The deadline to make a written request for an absentee ballot by mail is Nov. 30 at 4:30 pm. Written request forms can be downloaded at http://www.sos.la.gov under “Elections.” Click on the “Vote” link, then click on “Vote by Mail” on the application to vote by mail.

Your written request must include: Voter’s name, Voter’s Natchitoches Parish address, Voter’s date of birth, Voter’s Social Security number or driver’s license number, reason the ballot is being requested, election dat (Dec. 5, 2020), address to where the ballot is to be mailed, and Voter’s signature.

Ballots must be returned to the Registrar of Voters Office by mail by 4:30 pm on Friday, Dec. 4. Military and overseas: Ballots must be returned to the Registrar of Voters Office by mail or by fax before noon on Election Day.

Winn Parish Ballot:

U. S. Representative — 5th Congressional District
Runs in multiple parishes

Lance Harris (REP)
Luke J. Letlow (REP) 

Constable — Justice of the Peace Ward 11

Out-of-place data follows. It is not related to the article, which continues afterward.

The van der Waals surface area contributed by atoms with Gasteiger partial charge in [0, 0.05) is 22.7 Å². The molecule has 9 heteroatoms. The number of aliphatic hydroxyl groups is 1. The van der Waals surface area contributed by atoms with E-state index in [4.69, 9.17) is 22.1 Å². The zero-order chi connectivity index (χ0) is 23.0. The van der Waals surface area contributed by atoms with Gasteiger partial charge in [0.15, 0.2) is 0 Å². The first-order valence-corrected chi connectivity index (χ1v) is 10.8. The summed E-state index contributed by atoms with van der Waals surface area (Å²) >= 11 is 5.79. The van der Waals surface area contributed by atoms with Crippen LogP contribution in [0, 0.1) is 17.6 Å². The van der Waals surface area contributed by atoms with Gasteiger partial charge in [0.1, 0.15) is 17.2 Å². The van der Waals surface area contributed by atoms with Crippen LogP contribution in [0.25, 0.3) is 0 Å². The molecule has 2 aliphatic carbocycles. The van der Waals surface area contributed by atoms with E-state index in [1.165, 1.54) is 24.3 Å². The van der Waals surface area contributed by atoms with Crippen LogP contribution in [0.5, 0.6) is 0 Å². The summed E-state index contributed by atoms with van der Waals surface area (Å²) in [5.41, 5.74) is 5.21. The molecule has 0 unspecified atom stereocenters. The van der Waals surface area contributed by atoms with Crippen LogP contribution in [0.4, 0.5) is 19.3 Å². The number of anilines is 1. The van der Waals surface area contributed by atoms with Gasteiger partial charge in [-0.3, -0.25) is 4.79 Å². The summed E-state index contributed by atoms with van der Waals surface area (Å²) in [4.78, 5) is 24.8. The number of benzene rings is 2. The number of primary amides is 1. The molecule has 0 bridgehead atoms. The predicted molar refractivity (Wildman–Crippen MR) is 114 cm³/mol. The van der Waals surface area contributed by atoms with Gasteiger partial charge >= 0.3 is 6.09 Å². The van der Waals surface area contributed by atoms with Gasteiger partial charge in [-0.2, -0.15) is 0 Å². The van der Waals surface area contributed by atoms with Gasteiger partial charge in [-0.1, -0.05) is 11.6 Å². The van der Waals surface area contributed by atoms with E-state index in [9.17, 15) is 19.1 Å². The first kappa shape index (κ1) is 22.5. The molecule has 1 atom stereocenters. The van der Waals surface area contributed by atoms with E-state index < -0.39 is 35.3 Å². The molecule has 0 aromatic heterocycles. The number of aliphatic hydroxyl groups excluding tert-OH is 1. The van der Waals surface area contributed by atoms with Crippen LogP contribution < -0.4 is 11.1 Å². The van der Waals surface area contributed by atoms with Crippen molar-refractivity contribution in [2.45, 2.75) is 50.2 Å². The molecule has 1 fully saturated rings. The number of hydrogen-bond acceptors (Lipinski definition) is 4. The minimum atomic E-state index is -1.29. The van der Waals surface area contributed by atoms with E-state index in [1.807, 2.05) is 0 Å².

Brian Scott Jordan (REP)
Mitchell Miles (REP)

RSCC Member — 29th Senatorial District, Division A
Runs in multiple parishes
 
Shannon Frank Reeves, Sr. (REP)
Franz Holton Robinson (REP)
 

RSCC Member — 31st Senatorial District, Division C
Runs in multiple parishes

Jack G. McFarland (REP)
“Rick” Nowlin (REP)
 
 
RSCC Member — 35th Senatorial District, Division H
Runs in multiple parishes

 
“Sam” Brimer (REP)
Jimmy Waggoner (REP)
 
 
 
CA NO. 1 (ACT 10, 2nd ES – SB 44) — Allows out-of-state resident to serve on a public postsecondary education board of supervisors
Runs in multiple parishes
 
Present Constitution-provides that the Board of Supervisors of the University of Louisiana System, the Louisiana State University and Agricultural and Mechanical College, and the Southern University and Agricultural and Mechanical College shall be composed of fifteen members. Two members shall be from each congressional district and the remaining member or members shall be from the state at large, appointed by the governor with consent of the Senate.
 
Present Constitution- provides that the Board of Supervisors of Community and Technical Colleges shall be composed of fifteen members appointed by the governor, as provided by law. In addition, the board shall have two student members as provided by law. All members selected and appointed by the governor shall be appointed with the consent of the Senate. Of those members selected and appointed by the governor, there shall be two members from each congressional district and the remaining member or members from the state at large. The board should be representative of the state’s population by race and gender to ensure diversity.